As I’ve said, I’m much more physically active now. I feel closer to my husband because we can do more together. And I feel more sure of myself in general. I’ve made changes in my work life. I moved to Bloomington, Indiana, right before I went paleo, and I was at loose ends career-wise. I had taught in higher education for 15 years prior, and I didn’t find a teaching position after we moved for my husband’s job, but I did teach here part-time, and I had another part-time job at the university. I’ve been a writer my entire life, but it always took a backseat to other work. I recently took the plunge and left part-time employment, going out on a limb to be a full-time freelance writer, something I’ve talked about doing for years but never had the courage to try. It’s worked out great! I have found plenty of work, started a blog (The Food Fitness Equation, www.foodxfitness.com), and found that I have time to be a more supportive wife, mother, grandmother, friend, and community member now as well.
What books/blogs/support groups did you use to help you?
I have a small paleo library: The Primal Blueprint (and the cookbooks) by Mark Sisson. Those got me started. The Paleo Solution by Robb Wolf. The Paleo Diet by Loren Cordain. Good Calories, Bad Calories by Gary Taubes. It Starts with Food by Melissa and Dallas Hartwig. As for cookbooks, my favorites are Well Fed and Well Fed 2 by Melissa Joulwan and Nom Nom Paleo by Michelle Tam. I love YOUR blog, as well as Mark’s Daily Apple (where I started this journey) and its forums (where I talked to so many people at the beginning). I also visit Chris Kresser, Nom Nom Paleo, The Clothes Make the Girl, Hunt/Gather/Love, Primal Toad…I kind of cruise around.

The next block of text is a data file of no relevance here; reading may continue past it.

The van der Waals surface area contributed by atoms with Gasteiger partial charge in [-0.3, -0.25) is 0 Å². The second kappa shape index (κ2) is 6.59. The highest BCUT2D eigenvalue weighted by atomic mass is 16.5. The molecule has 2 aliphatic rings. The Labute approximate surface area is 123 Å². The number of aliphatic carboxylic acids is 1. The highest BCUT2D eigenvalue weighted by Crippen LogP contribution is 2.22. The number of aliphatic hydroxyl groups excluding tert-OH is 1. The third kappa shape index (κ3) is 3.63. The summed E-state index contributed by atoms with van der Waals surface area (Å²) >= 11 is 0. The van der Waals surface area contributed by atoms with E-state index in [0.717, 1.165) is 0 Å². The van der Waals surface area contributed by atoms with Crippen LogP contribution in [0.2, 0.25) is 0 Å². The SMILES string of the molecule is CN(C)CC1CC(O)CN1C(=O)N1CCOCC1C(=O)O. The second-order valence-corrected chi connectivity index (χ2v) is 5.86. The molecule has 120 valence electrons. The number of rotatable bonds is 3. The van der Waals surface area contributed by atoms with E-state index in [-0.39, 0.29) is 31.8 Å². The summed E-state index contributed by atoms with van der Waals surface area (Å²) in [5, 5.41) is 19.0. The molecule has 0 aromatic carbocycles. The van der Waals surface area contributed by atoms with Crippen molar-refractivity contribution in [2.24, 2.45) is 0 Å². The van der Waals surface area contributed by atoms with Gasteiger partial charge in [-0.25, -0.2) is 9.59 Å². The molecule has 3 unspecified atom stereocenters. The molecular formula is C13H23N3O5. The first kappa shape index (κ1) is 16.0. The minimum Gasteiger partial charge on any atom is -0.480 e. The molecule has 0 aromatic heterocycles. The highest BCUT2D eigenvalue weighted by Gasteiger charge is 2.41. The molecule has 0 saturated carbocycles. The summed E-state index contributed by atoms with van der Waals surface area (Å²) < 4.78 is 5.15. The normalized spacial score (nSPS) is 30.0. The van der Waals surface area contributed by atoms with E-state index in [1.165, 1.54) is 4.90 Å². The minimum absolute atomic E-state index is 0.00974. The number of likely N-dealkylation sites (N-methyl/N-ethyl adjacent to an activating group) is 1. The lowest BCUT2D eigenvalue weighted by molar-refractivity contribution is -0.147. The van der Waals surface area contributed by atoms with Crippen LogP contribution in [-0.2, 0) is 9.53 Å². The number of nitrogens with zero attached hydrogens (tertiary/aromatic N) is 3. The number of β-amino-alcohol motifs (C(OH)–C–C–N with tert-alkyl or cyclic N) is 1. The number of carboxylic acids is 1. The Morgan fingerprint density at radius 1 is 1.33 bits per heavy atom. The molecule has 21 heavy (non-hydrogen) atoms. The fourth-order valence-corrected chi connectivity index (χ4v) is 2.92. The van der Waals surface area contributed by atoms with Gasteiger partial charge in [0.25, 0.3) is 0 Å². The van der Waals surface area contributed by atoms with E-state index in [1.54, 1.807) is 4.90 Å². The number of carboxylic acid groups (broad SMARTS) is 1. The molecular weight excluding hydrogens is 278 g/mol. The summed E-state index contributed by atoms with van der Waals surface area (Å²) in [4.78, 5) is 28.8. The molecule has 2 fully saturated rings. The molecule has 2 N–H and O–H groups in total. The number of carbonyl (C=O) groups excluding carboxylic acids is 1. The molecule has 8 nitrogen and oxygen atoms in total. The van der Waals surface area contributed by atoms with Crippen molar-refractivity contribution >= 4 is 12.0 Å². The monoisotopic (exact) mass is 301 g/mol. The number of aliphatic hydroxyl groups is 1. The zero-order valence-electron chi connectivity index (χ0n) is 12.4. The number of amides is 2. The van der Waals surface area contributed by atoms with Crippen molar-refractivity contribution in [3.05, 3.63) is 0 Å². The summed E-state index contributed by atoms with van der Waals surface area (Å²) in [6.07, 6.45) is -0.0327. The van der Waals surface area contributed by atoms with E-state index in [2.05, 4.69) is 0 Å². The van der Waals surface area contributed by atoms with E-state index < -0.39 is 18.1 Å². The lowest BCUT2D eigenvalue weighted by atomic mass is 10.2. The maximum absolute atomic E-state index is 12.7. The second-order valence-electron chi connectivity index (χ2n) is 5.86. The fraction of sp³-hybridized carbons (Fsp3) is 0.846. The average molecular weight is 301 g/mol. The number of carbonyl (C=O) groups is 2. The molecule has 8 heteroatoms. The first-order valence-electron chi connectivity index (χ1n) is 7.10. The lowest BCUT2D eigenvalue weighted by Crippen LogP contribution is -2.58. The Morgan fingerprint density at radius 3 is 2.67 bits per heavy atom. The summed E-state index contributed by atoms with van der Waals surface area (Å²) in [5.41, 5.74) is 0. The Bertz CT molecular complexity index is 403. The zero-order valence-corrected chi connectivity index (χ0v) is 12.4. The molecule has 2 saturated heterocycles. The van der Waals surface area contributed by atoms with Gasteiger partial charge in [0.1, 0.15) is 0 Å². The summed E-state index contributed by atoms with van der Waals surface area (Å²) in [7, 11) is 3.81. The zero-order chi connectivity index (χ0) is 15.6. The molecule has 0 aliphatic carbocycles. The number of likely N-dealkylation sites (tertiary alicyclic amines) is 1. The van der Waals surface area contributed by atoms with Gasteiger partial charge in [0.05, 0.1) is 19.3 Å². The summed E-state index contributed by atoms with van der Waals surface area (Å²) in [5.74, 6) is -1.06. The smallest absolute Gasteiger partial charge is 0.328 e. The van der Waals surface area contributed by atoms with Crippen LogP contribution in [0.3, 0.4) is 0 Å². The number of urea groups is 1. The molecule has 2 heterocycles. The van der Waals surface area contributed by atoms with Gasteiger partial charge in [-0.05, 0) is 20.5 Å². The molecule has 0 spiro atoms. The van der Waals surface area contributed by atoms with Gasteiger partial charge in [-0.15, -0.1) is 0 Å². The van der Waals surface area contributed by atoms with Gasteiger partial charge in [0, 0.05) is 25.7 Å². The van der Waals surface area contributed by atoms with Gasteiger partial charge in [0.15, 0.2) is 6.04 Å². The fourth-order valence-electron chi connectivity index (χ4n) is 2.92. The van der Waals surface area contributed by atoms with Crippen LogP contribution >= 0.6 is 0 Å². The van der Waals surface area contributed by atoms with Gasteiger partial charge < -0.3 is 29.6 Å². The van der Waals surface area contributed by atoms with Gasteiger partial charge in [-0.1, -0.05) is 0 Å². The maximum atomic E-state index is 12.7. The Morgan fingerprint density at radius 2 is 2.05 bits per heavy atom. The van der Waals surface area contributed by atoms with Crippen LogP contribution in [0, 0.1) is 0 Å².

Have you experienced anything negative as a result of your changes? (Earlier success stories mentioned having to lose certain “friends,” others have said there are restaurants they now avoid because they can’t eat their former favorites.) How have you dealt with those negatives?
The reality of living a paleo lifestyle is you have to stand up for yourself, so sometimes people find you a bit of a stick in the mud. I won’t compromise my health just to make someone else happy. I’ve read some blogs where people suggest it is more loving to eat the cookie, but if I eat the cookie, I’m going to be really, really sick. I cannot eat wheat. If someone loves me, they are going to respect my health and not want to make me sick. I haven’t encountered too much of that lately, but at first, I found a few people who wanted me to eat at certain restaurants (where there was literally nothing I could eat on the menu) and they were angry when I had to decline (because they refused to choose another restaurant). And I do miss not being able to eat some foods—traditional family foods, holiday favorites. But it’s just food. That’s something I have had to come to terms with, and I think my relationship with food is a lot healthier now.
What three practical tips would you offer our readers based on your experience? (Refusing bread being brought to the table when dining out, packing all lunches yourself, asking other family members not to bring home cookies, that kind of thing.)